IF YOU KEPT A RECORD OF SINS by Andrea Bajani, Translated from the Italian by Elizabeth Harris

7 comments

This lovely book, this lovely, sad book, really struck me. Its beautiful, spare language is never overwrought, even as it pulls us through great sorrows, great loss. I loved that about it because it ultimately tells a very sad story, the story of a child abandoned by his mother. But I never felt pummeled by tragedy. I felt like a witness. One reviewer describes it as “prismatic,” which I loved, as the story is told in brief chapters that bounce around in time. But even with this time travelling the story feels to me as though it unfolds in a constant internal present, like the reader is witness to these stories and events that are always present in the young man whose story is being told. They have shaped him. They are shaping him still.

A few favorite passages –

Then I’d head to my room and drop my plunder on the rug. It grew harder and harder to find any space to put the new souvenirs you’d brought without burying the old. They were from every country, every corner on earth, my room, trip after trip, becoming the world map of your absence.

And later –

I gave lengthy, articulate speeches, talking fast, words running together, pronounced so quickly they got caught in my teeth…..Every word I spoke felt like a bulwark against sleep, a few more captured meters in the direction of your phone call…”

And one more thing. This is a small book, physically small. It is just 200 pages and nearly square, 6 1/2″ x 5 1/2″. Somehow this size, holding it in my hands as I read it, made it feel even more intimate.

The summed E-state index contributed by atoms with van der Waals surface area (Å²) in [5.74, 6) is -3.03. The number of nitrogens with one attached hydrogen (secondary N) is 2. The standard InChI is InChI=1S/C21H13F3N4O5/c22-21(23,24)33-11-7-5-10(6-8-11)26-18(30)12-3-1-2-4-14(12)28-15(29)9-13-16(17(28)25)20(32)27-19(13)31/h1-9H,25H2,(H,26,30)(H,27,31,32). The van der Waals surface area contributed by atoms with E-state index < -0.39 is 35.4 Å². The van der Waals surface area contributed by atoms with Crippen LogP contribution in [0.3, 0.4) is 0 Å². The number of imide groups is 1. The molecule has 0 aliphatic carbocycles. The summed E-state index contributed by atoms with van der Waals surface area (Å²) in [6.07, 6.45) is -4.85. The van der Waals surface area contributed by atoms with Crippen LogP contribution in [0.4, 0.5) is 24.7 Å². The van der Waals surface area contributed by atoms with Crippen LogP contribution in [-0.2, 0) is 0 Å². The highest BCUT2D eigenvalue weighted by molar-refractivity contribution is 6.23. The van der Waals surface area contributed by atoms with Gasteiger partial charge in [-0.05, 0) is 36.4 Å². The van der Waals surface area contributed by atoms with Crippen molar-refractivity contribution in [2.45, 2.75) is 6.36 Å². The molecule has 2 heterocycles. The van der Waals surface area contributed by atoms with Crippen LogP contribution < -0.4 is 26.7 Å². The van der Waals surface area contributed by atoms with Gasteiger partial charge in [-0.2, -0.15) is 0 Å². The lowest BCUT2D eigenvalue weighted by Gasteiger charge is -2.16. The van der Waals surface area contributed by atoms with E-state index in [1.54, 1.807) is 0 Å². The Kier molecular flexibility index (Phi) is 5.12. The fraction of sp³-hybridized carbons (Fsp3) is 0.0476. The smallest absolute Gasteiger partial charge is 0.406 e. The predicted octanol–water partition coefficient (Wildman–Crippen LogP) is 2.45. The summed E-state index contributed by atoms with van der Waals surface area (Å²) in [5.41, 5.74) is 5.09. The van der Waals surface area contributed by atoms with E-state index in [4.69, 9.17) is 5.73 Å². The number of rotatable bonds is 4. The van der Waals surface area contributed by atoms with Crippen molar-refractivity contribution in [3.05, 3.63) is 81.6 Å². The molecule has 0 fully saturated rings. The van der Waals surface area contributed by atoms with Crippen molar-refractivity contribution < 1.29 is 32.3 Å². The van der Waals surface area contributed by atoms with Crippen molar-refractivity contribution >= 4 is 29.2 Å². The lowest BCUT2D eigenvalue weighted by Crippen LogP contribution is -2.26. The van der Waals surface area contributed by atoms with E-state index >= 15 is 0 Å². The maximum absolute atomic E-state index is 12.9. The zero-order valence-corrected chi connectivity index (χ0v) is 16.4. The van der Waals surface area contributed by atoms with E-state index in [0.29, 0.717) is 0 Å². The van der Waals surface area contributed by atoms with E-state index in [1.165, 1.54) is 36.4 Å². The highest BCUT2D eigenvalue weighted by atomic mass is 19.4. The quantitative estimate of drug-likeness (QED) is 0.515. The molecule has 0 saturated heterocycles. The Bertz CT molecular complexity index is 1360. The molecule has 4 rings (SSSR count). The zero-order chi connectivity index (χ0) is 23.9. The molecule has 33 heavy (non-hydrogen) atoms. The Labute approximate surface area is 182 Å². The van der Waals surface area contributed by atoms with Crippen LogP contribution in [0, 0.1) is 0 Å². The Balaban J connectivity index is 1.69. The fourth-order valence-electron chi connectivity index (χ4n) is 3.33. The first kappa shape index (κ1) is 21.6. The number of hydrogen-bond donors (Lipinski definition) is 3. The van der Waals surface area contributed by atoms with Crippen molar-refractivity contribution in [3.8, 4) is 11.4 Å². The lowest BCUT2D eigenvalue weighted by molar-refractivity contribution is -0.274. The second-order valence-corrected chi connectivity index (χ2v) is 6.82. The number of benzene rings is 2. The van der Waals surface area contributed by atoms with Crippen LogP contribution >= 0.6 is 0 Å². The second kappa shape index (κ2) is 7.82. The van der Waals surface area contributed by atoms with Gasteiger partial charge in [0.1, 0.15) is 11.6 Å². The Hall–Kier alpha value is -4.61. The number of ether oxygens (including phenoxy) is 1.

7 comments on “IF YOU KEPT A RECORD OF SINS by Andrea Bajani, Translated from the Italian by Elizabeth Harris”

  1. I appreciate spare language, too. It shows such care, such control and respect of language. Thanks for another evocative response to a book, JNaz.

    Liked by 1 person

  2. I relish in our ongoing conversations about audiobooks v print and now you bring up book size. I love a small book — I’m thinking of a favorite small book thanks to you, JNaz — Poetry as Insurgent Art by Lawrence Ferlinghetti.

    This sounds like a depth of reading despite its small size – thanks for your review.

    Liked by 1 person

    1. Yes, borkali, yes. I am a BIG fan of audiobooks, BIG fan, but the physicality of this particular book enriched it, I would have missed that additional nod to intimacy had I listened to the book.

      Ah, yes, the pleasure of small books…

      Liked by 1 person

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